Be mindful when using humectants

Humectants are ingredients that attract moisture from the atmosphere. This moisture is then attracted to your hair to help it remain moisturized and hydrated. Ingredients such as honey, castor oil, and glycerine are natural humectants that help restore moisture to dry hair. However, if you live in hot, dry areas such as Windhoek or Keetmanshoop for example, you may want to steer clear of humectants because they can work in reverse.
Because there is little to no humidity in these areas, the humectants can actually strip your hair of necessary moisture adding them to the surrounding atmosphere instead. If you live in a drier climate, be sure to moisturize your hair frequently using a creamy, moisturizing product and sealing in the moisture with an oil-based product such as olive oil or even shea butter.

Avoid Heat Styling and Drying Techniques

Heat styling is very drying to natural hair and in combination with the drying effects of the sun, this can be a lethal combination to the health of your hair. It’s also harder for naturals to achieve certain styles during the warmer months because of the level of heat. You may want to use the spring/summer months to experiment with styles that don’t require the use of heat such as heatless hair straightening styles. My favourite method is stretching with three strand twists.

Deep Condition/ Hot Oil Treatment

Deep Conditioning is always a stable in my springtime and summertime regimen, your hair will thank you for it. Right after washing your hair is the best time to apply a moisturizing deep conditioner or hot oil treatment at least once a week. You can also make your own deep conditioners from products in your kitchen.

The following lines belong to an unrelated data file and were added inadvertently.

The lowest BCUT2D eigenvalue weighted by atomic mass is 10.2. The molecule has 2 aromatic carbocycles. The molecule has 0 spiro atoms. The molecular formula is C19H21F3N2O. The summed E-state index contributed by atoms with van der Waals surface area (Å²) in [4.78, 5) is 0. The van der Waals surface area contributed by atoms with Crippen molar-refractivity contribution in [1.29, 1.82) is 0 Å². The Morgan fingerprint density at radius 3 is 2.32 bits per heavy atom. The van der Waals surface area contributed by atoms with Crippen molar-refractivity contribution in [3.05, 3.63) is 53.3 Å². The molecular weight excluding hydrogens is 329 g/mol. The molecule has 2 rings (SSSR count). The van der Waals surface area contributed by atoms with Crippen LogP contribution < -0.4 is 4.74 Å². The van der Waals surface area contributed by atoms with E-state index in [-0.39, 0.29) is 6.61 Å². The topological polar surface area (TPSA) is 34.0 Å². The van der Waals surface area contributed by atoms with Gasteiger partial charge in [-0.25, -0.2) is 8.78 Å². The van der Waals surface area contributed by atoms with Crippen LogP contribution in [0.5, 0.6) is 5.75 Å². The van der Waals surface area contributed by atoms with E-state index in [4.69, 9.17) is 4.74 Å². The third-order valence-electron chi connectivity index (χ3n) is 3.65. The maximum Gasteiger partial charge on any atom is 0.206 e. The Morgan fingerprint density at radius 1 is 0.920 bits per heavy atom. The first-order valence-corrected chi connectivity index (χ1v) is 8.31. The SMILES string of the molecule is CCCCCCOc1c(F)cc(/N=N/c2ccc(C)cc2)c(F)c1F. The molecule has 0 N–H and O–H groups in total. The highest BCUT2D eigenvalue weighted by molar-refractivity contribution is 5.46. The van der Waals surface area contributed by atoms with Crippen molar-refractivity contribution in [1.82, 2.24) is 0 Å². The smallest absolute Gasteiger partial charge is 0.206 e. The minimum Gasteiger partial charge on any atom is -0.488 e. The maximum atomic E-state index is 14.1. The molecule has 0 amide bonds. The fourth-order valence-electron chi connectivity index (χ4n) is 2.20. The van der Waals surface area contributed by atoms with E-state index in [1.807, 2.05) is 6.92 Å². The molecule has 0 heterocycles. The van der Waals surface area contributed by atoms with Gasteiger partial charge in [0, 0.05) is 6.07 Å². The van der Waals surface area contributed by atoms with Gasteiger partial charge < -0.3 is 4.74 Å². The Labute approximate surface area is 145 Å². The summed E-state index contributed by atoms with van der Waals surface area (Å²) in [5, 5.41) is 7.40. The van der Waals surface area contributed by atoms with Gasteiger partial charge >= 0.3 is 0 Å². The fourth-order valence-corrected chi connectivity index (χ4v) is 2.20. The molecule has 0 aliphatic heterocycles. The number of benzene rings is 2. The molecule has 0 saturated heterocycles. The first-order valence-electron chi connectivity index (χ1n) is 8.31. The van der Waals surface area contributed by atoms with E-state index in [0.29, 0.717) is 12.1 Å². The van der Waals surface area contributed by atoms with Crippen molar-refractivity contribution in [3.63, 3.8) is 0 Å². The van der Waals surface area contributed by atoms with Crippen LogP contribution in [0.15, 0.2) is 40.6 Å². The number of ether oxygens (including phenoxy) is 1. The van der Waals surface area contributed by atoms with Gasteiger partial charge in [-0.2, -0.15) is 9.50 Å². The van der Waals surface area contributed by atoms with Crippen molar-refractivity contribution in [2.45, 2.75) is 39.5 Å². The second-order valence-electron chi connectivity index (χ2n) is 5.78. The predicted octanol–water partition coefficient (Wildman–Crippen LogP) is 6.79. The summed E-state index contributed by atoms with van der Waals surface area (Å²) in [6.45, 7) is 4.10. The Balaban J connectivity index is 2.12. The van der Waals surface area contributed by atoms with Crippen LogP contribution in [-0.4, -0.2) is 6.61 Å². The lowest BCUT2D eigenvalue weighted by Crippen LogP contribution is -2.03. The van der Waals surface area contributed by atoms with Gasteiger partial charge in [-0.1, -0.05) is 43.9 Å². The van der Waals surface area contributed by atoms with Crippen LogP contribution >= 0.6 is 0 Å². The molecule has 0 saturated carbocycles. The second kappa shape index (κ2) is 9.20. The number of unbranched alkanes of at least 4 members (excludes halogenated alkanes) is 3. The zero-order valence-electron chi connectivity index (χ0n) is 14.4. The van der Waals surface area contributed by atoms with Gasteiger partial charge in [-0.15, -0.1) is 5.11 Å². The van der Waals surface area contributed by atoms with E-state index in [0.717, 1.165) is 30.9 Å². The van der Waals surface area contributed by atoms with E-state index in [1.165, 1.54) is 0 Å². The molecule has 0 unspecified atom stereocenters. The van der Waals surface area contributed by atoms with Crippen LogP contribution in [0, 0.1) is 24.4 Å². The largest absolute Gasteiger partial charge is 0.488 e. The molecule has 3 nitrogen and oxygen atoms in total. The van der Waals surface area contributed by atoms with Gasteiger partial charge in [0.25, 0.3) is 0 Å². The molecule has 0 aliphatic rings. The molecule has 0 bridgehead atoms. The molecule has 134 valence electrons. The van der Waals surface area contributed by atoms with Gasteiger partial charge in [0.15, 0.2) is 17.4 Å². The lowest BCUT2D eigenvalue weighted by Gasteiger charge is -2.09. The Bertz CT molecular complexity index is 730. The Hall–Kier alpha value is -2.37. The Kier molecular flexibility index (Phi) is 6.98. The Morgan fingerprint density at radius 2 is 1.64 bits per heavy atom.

LCO or LOC Method

Liquid, Cream, Oil OR Liquid, Oil, Cream, whichever one you are using make sure you are sealing with an oil. For moisture to be kept in your natural hair it is important to add the moisture and follow-up with a sealant (coconut oil, shea butter, etc).

Taking Care of your hair from the inside out.

Watching what you eat and drink during any season is important, but during the Spring/Summer our bodies can become very dehydrated, especially if we aren’t drinking enough water. Our hair is the last part of our body that receives water, so drink enough water daily. Drinking water is what keeps your hair thriving! Keep your Hair Hydrated from Inside Out
It’s important that you remain hydrated as the warmer weather emerges. It’s very easy for your body to become dehydrated in warmer weather so it’s important to drink plenty of water and watch what foods you eat. Eating fried, fatty foods can leave your hair dry and dull, lacking vital nutrients that your hair needs to thrive.

Your hair is the last part of your body to receive the essential vitamins and nutrients from what you eat and drink. Be sure to drink plenty of water and not just throughout the spring and summer season but all year long.

By: Zodidi Jewel

Co-founder, Director at Natural Hair and Beauty Expo


If you missed out on our Natural Hair Stories: Part 1, find it Here